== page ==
The name 'geode' stuck, even though it patently wasn't one — nor, apparently, was it of this planet. Brighter folk than me reckon that uncounted swarms of these crystalline nodules were spawned across the galaxy by an unknown intelligence, to fall randomly into the gravity wells of distant systems. This one made a splash landing in a warm, shallow sea before getting embedded in sedimentary rocks — to be eroded out some 70 million years later. And I broke it with a pickaxe. What remains of the sphere is part of a massive library which, teased out with tools described in the simpler outer layers of the codex, has given us centuries of advancement in a generation — yet it's frustratingly incomplete, giving only tantalizing, semi-exploitable windows on the seemingly impossible.

The younger woman nodded to the notebook, glanced up and grinned archly. “We're going to see if we can rescue more of the geode. Care to join us? Just to warn you, it could be a long trip — we may not be able to get you back anytime soon ...” Well, what would you have said?


Two days later I was shaken awake in the back of a tired old SUV somewhere in Utah. “You OK?” asked Ellen, the younger of my two companions. I blinked a few times, checked I wasn't going to vomit, and nodded. “Andrea reckons this is the right trail-head. Come and see what you think — but hurry, we're running late.” Aching and disoriented, I climbed down and breathed deeply. It was early evening and in the hot, dry air the rusty colours of the bluffs stood out against the deep blue of the sky.

Checking the notebook, I turned west until my sketch of the cliffs lined up with the landscape. Then, with a heavy sense of déjà vu, I shouldered my pack and headed off towards the cliffs — closely followed by my heavily laden minders. Ellen carried a rifle, and when she checked the magazine put a round in the chamber — heck, these people were serious. She saw my expression, and shrugged. “You never know ...” A memory tickled just below the surface, then fled.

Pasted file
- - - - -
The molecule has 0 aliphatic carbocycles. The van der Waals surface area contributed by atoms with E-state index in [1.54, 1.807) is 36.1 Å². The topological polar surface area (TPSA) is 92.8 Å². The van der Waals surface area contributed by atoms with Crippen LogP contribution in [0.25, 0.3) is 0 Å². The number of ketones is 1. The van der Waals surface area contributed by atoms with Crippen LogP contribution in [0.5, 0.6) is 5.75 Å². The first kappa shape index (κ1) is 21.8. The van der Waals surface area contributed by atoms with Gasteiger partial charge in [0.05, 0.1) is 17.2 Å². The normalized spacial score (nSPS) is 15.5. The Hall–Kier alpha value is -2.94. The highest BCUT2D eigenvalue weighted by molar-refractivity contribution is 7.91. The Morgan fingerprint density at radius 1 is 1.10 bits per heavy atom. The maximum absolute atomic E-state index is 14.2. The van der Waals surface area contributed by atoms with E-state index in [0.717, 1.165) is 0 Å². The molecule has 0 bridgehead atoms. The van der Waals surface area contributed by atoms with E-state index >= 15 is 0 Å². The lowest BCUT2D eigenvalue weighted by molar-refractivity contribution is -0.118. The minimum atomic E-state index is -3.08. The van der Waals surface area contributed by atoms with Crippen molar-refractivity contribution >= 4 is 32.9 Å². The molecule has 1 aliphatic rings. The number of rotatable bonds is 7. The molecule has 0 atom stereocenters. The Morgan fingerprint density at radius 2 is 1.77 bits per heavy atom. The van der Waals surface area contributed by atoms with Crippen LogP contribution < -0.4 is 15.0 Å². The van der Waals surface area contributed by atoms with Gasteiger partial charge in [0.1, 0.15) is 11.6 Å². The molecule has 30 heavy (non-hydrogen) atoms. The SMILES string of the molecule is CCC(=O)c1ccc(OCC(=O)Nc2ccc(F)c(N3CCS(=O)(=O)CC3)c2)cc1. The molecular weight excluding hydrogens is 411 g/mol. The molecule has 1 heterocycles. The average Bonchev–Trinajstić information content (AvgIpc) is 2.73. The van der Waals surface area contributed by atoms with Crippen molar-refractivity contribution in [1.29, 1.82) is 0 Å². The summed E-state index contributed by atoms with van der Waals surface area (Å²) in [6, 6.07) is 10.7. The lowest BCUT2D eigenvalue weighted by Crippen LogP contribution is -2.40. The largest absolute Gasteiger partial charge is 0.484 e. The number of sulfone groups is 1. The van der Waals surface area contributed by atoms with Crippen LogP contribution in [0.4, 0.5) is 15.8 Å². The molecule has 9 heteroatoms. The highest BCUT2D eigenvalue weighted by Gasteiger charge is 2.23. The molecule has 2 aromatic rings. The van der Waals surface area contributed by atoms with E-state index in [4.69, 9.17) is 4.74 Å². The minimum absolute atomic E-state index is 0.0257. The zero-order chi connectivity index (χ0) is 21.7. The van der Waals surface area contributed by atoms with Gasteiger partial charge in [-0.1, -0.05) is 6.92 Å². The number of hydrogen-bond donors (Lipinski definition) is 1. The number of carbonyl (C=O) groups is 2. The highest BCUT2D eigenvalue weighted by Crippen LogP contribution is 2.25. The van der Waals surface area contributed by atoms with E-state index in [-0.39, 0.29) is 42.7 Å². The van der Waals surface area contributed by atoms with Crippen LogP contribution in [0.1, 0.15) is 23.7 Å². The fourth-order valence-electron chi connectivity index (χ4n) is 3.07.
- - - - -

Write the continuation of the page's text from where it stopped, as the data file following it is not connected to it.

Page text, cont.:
An hour later, although it felt like four, I struggled up what I thought was the last ridge. Looking beyond it I realized that someone had beaten us here. A lanky, bearded young man in jeans and a lumberjack shirt was digging in the sediment; he paused to swig from a canteen of water. Andrea stopped beside me. “Quick! We only get one shot at this ...” She was talking to Ellen, but the young man was already lifting the pickaxe. “STOP!” she yelled with her whole being. He dropped the pick and whirled around, momentarily blinded by the sun. The sharp sound of brittle fracture came to us just as Ellen raised the gun; I reached out and pushed the barrel aside.

“Did ... I do that ...?” grated Andrea, her tone anguished. I slowly shook my head. “No, it's down to me, just like last time.”

Below me in the evening sunshine, my younger self had just spotted the cleaved surface of the geode — while I slowly began to comprehend the truly fundamental nature of the knowledge it carried.Footnote 1


  1. 1.

    Find out what inspired John to write this story in his special post for the Future Conditional blog

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    • John Gilbey writes from the academic seclusion of the University of Rural England. He hopes to give his younger self a severe talking to before too long.

      • John Gilbey

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    Gilbey, J. Geode. Nature 548, 618 (2017).